Teague came towards her with a frightened and concerned look on his face. His eyes were wide and contrasted sharply with his dark brown skin. “Come on now. This has to be some kind of sleep walkin’ thing. You are Sarah. I’m sure of it. Come on baby. Snap out of it.”
She whispered, “Teague?” and collapsed in to a heap of young woman and satin sheets.
Goldberg came crashing through a wall accompanied by newly loosened bricks and flame. He smashed into something soft and tumbled with it away from the pile of debris.
“This bursting through a wall thing is getting old,” he thought. “And something smells like a sweat sock.”
Lifting his head, he got a blurry look at the fat, round face of a young woman. To his shock, he realized that he was planted squarely between her large, naked breasts. The two strangers were intimately positioned and the force of Goldberg’s arrival had flung the fat girl’s robe open. From somewhere in the small apartment he could hear a coffee maker spitting and he knew how it felt.
The young woman screamed in horror. “Get OFF me!”
A loud low boom shook the building and shot dust, flame, and debris through the hole. By reflex the young blonde man went to cover the fat woman only to be beaten off in a flurry of fists and curses.
“OW! Hey! Damn!” He put his arms across his face to protect himself as he leaned back. “Knock it off! Do you have any idea what kind of morning I’m having?”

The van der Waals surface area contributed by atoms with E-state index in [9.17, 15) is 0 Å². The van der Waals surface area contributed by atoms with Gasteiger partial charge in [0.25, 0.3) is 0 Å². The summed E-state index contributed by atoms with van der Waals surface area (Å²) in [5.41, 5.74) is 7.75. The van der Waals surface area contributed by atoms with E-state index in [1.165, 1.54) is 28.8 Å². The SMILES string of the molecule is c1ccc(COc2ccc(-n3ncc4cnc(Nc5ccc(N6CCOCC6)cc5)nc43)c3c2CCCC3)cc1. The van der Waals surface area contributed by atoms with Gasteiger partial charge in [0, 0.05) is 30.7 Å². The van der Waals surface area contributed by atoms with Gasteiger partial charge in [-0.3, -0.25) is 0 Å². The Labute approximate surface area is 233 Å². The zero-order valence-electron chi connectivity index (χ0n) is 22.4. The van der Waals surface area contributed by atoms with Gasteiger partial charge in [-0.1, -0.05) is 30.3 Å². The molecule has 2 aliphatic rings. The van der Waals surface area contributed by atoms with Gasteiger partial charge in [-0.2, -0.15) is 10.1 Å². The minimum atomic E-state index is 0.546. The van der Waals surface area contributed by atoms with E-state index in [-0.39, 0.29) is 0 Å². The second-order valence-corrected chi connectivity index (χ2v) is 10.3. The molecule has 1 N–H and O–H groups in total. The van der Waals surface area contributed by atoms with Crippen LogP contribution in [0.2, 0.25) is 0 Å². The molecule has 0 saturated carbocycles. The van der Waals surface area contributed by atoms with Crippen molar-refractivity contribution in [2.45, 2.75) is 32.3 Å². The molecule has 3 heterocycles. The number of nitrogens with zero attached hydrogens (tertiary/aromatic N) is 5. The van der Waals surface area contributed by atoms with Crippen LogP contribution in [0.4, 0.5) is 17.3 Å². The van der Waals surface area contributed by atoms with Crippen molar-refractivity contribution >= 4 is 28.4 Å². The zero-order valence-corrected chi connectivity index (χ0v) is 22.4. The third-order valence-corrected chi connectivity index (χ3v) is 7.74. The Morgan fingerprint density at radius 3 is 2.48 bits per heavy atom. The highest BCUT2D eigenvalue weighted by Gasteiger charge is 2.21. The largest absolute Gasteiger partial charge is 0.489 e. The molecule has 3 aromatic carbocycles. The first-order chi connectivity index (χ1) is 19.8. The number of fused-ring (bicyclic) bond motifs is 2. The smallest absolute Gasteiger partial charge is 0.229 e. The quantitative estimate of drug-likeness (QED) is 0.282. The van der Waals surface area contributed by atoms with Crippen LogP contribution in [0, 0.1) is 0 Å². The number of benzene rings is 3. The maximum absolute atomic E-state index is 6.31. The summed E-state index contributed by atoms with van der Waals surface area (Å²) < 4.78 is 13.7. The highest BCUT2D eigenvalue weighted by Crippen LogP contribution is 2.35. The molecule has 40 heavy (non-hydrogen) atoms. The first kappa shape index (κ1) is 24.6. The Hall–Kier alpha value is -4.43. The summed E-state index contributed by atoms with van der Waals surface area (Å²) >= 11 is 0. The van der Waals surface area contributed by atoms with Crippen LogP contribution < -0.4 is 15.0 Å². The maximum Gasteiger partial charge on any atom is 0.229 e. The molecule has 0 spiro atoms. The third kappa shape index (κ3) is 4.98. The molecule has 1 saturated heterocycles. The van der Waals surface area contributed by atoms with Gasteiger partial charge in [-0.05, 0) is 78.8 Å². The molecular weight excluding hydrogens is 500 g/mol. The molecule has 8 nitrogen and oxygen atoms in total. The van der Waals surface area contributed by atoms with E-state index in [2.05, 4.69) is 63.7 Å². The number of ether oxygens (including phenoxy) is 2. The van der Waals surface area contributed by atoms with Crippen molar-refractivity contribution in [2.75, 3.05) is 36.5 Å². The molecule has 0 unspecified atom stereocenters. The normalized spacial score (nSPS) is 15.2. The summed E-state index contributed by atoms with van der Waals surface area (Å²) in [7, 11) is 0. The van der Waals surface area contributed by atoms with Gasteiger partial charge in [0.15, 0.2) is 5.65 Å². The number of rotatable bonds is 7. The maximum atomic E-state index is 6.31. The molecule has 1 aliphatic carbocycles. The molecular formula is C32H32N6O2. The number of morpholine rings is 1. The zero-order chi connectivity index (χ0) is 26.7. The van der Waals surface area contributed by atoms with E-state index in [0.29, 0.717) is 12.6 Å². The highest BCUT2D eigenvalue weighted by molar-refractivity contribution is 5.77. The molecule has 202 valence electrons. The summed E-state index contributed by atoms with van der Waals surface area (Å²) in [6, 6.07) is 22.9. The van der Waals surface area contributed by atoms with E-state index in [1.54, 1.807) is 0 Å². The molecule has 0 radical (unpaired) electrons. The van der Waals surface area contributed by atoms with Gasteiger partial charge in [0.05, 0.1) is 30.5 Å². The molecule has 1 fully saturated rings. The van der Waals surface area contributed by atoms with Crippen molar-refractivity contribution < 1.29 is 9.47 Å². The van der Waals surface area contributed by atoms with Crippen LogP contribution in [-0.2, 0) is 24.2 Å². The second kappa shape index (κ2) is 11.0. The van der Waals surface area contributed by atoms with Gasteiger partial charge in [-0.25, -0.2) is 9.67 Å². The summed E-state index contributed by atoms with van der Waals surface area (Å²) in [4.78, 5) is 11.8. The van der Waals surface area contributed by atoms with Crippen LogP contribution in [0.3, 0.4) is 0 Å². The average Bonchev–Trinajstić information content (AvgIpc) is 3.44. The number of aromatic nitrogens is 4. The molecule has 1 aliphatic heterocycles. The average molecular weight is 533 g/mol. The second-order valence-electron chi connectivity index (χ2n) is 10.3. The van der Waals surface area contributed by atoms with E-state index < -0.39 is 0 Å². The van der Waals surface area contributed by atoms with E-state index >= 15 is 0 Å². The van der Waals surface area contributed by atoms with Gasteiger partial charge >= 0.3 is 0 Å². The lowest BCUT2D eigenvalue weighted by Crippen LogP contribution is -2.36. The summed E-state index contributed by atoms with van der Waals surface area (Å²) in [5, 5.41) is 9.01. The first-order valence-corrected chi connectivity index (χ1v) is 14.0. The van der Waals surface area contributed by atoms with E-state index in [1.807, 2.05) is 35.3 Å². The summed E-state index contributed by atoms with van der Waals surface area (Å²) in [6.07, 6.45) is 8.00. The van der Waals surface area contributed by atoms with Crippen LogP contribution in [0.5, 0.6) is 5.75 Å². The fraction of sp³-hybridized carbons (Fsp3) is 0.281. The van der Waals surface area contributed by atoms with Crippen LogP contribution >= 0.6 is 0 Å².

“No! Don’t care! get out!” she shouted, getting up and fixing her robe.
Boom! Another collapse from the former row house shook the building. They both steadied themselves and the girl’s robe popped open again. In Goldberg’s eyes there was trouble.
“And that was the super structure giving way,” he said, his new sight giving him a probable picture of the ruined buildings disposition. He’d given up on thinking it was a hallucination and trusted its input. “We have got to go.”
The woman gaped at the hole that once was her living room wall and nodded. Turning back to Goldberg, her eyes then went wide with shock. She grabbed a rolled up newspaper and ran towards him holding it like a club.
Goldberg’s hands shot up to protect his face, but instead the much shorter girl ran behind him and batted at the back of his head. “Your hair is on fire!”
“Oh” he responded flatly. Then the thought clicked in and he shouted, “Oh shit! Put it out! Is it out?”
Coming around to face him she said, “Yeah, but…” Her voice trailed as she examined his face with more scrutiny than is usually permissible in polite society.
His hands went up to the top of his head and swept down through the charred mess in the back. “Oh, man!”